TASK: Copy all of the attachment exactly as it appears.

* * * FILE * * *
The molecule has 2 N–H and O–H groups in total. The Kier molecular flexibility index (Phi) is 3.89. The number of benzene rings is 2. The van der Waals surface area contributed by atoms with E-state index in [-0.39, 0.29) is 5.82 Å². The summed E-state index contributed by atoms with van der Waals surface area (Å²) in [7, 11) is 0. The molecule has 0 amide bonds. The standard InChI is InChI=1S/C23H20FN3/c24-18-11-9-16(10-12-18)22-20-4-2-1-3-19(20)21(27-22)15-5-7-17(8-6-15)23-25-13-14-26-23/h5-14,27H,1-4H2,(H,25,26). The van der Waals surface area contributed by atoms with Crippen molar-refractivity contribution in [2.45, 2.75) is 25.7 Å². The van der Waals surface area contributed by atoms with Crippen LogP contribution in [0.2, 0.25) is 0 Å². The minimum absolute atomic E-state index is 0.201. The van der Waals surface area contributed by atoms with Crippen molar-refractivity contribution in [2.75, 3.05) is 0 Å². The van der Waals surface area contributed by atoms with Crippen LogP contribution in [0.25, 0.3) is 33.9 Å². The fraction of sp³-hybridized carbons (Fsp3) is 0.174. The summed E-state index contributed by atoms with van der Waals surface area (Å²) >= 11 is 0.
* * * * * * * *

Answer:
The molecule has 2 N–H and O–H groups in total. The Kier molecular flexibility index (Phi) is 3.89. The number of benzene rings is 2. The van der Waals surface area contributed by atoms with E-state index in [-0.39, 0.29) is 5.82 Å². The summed E-state index contributed by atoms with van der Waals surface area (Å²) in [7, 11) is 0. The molecule has 0 amide bonds. The standard InChI is InChI=1S/C23H20FN3/c24-18-11-9-16(10-12-18)22-20-4-2-1-3-19(20)21(27-22)15-5-7-17(8-6-15)23-25-13-14-26-23/h5-14,27H,1-4H2,(H,25,26). The van der Waals surface area contributed by atoms with Crippen molar-refractivity contribution in [2.45, 2.75) is 25.7 Å². The van der Waals surface area contributed by atoms with Crippen LogP contribution in [0.2, 0.25) is 0 Å². The minimum absolute atomic E-state index is 0.201. The van der Waals surface area contributed by atoms with Crippen molar-refractivity contribution in [2.75, 3.05) is 0 Å². The van der Waals surface area contributed by atoms with Crippen LogP contribution in [0.25, 0.3) is 33.9 Å². The fraction of sp³-hybridized carbons (Fsp3) is 0.174. The summed E-state index contributed by atoms with van der Waals surface area (Å²) >= 11 is 0.